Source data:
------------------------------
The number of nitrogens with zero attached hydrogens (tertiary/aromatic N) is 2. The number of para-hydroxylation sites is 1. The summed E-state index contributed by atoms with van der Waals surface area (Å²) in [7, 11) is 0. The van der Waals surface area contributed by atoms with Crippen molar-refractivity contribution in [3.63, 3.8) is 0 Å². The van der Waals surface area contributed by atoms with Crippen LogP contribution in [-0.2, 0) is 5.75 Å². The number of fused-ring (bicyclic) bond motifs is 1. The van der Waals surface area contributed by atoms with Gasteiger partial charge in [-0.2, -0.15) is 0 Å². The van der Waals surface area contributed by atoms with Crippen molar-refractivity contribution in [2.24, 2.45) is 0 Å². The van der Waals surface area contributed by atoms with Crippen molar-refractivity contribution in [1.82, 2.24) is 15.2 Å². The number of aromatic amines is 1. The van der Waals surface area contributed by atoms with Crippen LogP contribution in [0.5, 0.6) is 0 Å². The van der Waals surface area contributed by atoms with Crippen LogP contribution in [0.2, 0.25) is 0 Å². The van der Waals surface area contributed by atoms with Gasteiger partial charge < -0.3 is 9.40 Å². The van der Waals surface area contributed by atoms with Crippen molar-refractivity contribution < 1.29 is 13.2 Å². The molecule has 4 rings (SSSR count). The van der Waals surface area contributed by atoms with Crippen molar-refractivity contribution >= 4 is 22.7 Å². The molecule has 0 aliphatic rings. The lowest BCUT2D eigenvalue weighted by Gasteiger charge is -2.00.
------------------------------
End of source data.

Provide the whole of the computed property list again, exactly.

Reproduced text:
The number of nitrogens with zero attached hydrogens (tertiary/aromatic N) is 2. The number of para-hydroxylation sites is 1. The summed E-state index contributed by atoms with van der Waals surface area (Å²) in [7, 11) is 0. The van der Waals surface area contributed by atoms with Crippen molar-refractivity contribution in [3.63, 3.8) is 0 Å². The van der Waals surface area contributed by atoms with Crippen LogP contribution in [-0.2, 0) is 5.75 Å². The number of fused-ring (bicyclic) bond motifs is 1. The van der Waals surface area contributed by atoms with Gasteiger partial charge in [-0.2, -0.15) is 0 Å². The van der Waals surface area contributed by atoms with Crippen molar-refractivity contribution in [2.24, 2.45) is 0 Å². The van der Waals surface area contributed by atoms with Crippen molar-refractivity contribution in [1.82, 2.24) is 15.2 Å². The number of aromatic amines is 1. The van der Waals surface area contributed by atoms with Crippen LogP contribution in [0.5, 0.6) is 0 Å². The van der Waals surface area contributed by atoms with Crippen LogP contribution in [0.2, 0.25) is 0 Å². The van der Waals surface area contributed by atoms with Gasteiger partial charge < -0.3 is 9.40 Å². The van der Waals surface area contributed by atoms with Crippen molar-refractivity contribution < 1.29 is 13.2 Å². The molecule has 4 rings (SSSR count). The van der Waals surface area contributed by atoms with Crippen molar-refractivity contribution >= 4 is 22.7 Å². The molecule has 0 aliphatic rings. The lowest BCUT2D eigenvalue weighted by Gasteiger charge is -2.00.